GURU Dynamic Fit Unit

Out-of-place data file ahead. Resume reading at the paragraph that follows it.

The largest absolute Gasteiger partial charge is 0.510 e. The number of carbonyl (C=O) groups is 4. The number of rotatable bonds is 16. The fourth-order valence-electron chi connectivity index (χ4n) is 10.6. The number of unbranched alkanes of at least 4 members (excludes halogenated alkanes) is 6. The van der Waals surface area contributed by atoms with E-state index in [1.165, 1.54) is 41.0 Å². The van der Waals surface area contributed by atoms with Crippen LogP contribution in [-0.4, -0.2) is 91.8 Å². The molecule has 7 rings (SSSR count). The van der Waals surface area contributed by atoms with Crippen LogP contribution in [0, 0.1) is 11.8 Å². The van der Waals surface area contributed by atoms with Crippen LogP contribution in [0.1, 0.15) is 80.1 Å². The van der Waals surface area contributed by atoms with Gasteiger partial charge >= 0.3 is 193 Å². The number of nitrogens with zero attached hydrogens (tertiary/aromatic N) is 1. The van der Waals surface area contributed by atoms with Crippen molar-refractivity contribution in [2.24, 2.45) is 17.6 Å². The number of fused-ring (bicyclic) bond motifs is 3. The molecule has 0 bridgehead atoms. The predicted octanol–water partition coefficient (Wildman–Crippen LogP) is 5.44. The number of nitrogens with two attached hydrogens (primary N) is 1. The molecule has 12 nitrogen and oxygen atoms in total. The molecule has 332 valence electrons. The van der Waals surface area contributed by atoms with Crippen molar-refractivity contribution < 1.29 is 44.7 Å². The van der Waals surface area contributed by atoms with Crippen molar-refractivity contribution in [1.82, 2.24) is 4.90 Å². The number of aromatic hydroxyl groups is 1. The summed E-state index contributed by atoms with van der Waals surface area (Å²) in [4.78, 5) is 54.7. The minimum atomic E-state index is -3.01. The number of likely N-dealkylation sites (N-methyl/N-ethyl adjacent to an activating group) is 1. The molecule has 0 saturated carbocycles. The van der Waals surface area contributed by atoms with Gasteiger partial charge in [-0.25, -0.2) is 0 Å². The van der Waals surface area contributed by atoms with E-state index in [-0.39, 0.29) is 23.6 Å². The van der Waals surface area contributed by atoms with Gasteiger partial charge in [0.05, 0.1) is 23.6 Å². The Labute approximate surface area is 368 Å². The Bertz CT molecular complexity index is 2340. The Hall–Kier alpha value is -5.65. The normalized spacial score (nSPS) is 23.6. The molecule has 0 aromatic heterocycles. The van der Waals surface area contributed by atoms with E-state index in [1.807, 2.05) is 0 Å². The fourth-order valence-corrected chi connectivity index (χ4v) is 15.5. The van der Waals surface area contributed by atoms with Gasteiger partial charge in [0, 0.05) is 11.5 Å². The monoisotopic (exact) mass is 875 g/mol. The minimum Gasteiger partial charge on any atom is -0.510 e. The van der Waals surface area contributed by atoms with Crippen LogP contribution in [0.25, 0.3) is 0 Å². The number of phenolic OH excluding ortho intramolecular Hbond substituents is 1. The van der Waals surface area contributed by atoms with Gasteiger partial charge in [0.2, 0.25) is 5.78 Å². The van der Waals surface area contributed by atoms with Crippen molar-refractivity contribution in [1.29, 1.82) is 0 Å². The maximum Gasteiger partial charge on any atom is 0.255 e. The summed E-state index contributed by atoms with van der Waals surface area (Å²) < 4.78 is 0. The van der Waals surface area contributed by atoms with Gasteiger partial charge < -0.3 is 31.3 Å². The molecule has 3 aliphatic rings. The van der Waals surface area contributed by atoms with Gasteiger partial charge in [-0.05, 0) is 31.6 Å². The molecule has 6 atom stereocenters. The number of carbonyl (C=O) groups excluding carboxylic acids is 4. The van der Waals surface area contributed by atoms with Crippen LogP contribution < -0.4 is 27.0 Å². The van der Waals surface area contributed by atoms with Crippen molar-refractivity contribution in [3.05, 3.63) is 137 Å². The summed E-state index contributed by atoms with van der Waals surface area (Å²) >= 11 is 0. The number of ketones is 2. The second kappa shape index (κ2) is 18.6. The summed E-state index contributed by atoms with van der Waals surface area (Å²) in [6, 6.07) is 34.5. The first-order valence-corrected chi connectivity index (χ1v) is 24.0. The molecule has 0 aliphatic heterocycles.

Most people who are familiar with bike fitting are aware of what a “fit bike” is. If you are a cyclist who has not been exposed to the fit bike this will help educate you on the details of what they are and more importantly what they can do for you. In a relatively small industry like bike fitting there are only a few manufacturers building machines capable of being labeled a fit bike. It is also important to differentiate between a “sizing bike”(static) and a “fit bike”(dynamic). In the early years of fitting there were a few companies like Serotta, Calfee, Waterford and a few other building jigs that could be adjusted to simulate a variety of bike sizes and geometries. These are static sizing bikes that need to be dismounted by the rider to adjust things like top tube length, saddle height among other things before being remounted to try the new position. These devices were revolutionary. It allowed fitters to do a pre-purchase sizing to determine what frame size was needed for the rider. Other metrics could be determined like stem length and frame geometry. The downside to these static bikes was the process was time consuming and sometimes frustrating to operate. There came a point in the evolution of bike fitting where someone built a true or “dynamic” fit bike. The dynamic fit bike can be adjusted while the rider is aboard and pedaling even at load. There are a few of these on the market today from companies like Purely Custom, Exit and Retul among others. The dynamic fit bike I use in the Cycling Solutions studio is the Guru Dynamic Fit Unit (DFU). What makes all of these dynamic fit bikes truly amazing is the ability to quickly move the handlebars or saddle in space while a rider is able to feel the difference in real time. Then being able to quickly go back and forth between positions to immediately feel the difference without having to wait for wrenches and tools to be used to move a contact point. This innovation truly changed the way bike fitting was done. The features that set the Guru DFU apart from the others are primarily two things. First the DFU is computer controlled. This is nice in that once calibrated, it can take the measurements of the position without needing to physically measure with a tape. It can also allow the fitter to make changes while standing at a distance to observe the rider as the contact points move. Second and perhaps most importantly, once the final position is established the X/Y coordinates of the handlebar and saddle position in space can be cross referenced with a vast database of bicycles from several model years and manufacturers. This allows the person to be fit to the proper bike instead of fitting a bike to a person. It also makes it possible to look at a variety of cockpit options. Do you want a stem at 100mm x 6degrees? We can search for bikes that fit only within those parameters. Or would you rather know all the bikes with stems from 80-120mm that would work for you? The possibilities are seemingly endless. Just imagine that first ride on your new bike, perfectly set up to your pre-purchase fitting coordinates, being an immediate extension of you.    I still see far more fittings where people are getting their current bike set up for them instead of the other way around.